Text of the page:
Larry belongs to the group that I have dubbed “New York Fender-men”, electric guitarists who played (generally) a Fender Stratocaster (although Spruill carried a Telecaster, Larry Dale a Jaguar) and played in a style that may have had its roots in the playing of Clifton “Skeeter” Best, or Mickey Baker. Strong string bends, with effects from manipulation of the controls of the guitar… Spruill played with the typical SE thumb and forefinger and no picks, getting all those “wild” sounds from his bare fingers! Larry’s guitar of choice when I knew him was a Fender Jaguar, but still within the frame I’ve created. Coming first to notice with the combo of trumpeter Cootie Williams (Larry even went to Europe with that former Ellingtonian, making some recordings with the group overseas), he gained more notice in the blues realm (to us outsiders at least!) via his work with Champion Jack Dupree’s band – sessions for Vik, and Atlantic come to mind.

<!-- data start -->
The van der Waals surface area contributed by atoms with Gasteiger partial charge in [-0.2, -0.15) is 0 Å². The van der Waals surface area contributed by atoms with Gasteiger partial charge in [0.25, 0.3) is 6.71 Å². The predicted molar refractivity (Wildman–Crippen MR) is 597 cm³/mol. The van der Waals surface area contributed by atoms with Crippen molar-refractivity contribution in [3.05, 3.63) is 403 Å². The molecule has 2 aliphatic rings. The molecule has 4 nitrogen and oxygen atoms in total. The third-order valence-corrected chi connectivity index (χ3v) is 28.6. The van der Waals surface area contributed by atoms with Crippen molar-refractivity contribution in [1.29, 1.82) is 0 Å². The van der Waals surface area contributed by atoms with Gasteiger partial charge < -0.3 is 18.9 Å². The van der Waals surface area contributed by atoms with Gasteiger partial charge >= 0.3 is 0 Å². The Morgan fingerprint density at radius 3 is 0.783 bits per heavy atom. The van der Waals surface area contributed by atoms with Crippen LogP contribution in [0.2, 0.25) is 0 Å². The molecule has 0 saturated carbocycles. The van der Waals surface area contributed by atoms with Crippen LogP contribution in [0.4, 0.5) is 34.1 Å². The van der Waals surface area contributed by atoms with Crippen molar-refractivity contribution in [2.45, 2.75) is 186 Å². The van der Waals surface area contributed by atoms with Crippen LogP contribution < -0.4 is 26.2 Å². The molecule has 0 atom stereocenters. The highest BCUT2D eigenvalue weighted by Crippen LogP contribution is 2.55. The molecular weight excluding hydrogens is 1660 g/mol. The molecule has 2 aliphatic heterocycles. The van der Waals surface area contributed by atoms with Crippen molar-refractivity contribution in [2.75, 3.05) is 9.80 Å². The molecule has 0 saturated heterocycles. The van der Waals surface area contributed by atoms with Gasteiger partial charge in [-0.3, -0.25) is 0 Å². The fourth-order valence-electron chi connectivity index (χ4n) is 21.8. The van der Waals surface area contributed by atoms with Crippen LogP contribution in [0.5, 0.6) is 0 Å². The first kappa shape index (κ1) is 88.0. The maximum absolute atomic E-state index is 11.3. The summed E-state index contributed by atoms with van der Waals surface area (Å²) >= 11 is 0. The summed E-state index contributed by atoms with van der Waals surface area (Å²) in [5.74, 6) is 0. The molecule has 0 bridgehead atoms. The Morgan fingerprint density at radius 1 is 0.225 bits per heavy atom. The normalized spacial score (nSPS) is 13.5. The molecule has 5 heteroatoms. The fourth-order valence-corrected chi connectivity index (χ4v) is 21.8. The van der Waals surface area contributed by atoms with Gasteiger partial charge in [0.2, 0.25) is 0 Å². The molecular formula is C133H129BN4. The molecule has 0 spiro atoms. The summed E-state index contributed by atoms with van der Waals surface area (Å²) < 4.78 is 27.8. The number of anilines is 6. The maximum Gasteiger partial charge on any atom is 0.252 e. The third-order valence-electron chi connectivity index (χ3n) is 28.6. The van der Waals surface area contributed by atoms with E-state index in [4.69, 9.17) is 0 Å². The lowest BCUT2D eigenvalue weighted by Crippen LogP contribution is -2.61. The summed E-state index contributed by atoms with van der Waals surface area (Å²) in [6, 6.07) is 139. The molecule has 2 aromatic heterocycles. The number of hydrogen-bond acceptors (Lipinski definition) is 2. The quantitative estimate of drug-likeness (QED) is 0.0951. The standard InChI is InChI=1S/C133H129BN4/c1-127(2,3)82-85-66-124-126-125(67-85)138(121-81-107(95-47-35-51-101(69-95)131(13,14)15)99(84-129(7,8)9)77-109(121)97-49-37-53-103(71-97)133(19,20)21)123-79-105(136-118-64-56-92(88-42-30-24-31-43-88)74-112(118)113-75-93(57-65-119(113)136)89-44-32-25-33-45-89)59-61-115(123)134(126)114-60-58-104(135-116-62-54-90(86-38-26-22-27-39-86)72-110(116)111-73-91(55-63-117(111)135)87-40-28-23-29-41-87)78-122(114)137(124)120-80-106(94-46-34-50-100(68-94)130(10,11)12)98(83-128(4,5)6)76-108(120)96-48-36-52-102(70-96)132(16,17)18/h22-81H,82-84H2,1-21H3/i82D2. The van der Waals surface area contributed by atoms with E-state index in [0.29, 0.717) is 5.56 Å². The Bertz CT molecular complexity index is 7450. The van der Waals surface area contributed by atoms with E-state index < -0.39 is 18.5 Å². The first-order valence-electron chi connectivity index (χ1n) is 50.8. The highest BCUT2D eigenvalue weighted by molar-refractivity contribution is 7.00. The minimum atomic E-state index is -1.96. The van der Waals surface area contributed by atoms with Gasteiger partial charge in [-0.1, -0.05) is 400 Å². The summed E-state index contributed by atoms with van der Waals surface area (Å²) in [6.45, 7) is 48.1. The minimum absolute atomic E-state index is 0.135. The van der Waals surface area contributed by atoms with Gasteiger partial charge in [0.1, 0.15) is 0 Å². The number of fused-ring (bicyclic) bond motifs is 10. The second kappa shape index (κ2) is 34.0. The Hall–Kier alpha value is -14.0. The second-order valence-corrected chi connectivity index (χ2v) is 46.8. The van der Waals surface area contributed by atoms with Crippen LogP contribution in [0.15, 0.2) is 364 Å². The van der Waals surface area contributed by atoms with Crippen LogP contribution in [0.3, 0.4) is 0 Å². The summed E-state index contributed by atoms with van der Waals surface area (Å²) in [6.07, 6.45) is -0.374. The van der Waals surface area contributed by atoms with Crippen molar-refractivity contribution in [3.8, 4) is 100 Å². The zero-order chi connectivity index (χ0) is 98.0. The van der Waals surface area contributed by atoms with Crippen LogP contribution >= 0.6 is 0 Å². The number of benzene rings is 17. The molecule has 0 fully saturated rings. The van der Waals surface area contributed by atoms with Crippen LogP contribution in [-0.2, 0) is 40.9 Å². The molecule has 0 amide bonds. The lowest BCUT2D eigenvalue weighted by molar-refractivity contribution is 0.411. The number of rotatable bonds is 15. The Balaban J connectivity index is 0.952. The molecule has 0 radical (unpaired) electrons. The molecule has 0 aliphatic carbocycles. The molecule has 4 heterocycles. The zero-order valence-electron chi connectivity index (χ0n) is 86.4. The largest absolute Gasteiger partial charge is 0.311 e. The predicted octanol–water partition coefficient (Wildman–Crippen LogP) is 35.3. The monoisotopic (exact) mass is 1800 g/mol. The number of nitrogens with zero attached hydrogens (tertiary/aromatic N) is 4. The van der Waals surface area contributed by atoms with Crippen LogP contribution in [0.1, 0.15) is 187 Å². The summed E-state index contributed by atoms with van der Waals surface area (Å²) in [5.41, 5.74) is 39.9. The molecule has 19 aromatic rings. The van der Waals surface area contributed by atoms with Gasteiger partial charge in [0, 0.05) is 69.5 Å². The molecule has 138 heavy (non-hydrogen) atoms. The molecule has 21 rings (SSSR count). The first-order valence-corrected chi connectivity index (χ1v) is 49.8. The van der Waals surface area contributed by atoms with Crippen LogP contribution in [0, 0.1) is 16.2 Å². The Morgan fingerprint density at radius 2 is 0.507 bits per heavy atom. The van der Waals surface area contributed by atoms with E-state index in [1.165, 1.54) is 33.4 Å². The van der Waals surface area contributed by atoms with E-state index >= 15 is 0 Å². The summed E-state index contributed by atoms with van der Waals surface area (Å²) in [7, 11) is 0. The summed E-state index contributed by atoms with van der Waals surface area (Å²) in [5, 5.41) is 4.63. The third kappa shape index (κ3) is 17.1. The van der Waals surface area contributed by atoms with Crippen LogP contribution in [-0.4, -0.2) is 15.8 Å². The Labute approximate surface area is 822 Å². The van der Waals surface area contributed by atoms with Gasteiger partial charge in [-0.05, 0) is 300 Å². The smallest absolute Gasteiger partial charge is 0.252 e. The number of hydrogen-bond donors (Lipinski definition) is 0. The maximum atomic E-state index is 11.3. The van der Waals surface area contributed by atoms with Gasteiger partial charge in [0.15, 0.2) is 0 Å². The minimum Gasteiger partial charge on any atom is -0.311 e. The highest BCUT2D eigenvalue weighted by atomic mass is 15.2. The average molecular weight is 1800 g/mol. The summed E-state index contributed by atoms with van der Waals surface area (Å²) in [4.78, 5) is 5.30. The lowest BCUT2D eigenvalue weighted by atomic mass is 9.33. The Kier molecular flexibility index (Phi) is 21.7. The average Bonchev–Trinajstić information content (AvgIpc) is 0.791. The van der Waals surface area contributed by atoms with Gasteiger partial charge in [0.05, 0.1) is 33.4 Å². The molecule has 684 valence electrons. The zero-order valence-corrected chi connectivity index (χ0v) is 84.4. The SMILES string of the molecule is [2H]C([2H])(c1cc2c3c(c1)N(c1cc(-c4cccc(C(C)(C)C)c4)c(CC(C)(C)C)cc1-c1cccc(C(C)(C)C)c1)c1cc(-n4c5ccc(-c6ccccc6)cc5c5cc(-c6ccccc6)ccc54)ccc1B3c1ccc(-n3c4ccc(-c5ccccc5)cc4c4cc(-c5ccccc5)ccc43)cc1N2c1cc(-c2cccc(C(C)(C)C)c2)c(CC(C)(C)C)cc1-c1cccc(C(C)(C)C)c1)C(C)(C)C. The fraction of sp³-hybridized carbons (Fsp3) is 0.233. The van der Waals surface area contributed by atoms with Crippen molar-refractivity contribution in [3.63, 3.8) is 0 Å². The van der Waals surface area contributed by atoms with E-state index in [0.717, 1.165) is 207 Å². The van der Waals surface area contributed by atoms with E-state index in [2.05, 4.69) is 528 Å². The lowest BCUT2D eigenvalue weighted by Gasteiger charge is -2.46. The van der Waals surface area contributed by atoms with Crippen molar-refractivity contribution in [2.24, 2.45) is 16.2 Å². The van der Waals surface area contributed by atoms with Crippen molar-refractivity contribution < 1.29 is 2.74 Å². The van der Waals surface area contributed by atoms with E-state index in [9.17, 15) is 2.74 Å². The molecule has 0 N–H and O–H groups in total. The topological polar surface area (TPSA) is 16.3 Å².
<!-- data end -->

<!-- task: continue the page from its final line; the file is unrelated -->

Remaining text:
When I met him around 1972, Larry Dale was really the only one still very active musically – Joe Richardson was a long-distance truck driver, and Jimmy Spruill was an interior decorator! Larry hustled up lots of work for himself and other musicians by booking up to three gigs each night on a Friday and Saturday. Then he’s put together three different bands, one for each gig. He would then usually play one set at each gig (it involved a lot of driving at times), collecting leader money for each one. Now, before someone squawks too loudly about unfairness, LARRY generated the jobs, jobs that the others would probably not have gotten without him. The side-men got paid, the crowds got him as a headliner for a set, and Mr. Dale had worked his tail off! I’ve heard of other musicians doing this sort of triple-dipping thing before, so it came as no big surprise to me then. It kept people working… and most of them were week-end warriors, happy for the extra bread, though I’m not sure what the Musicians Union thought of it… if involved at all.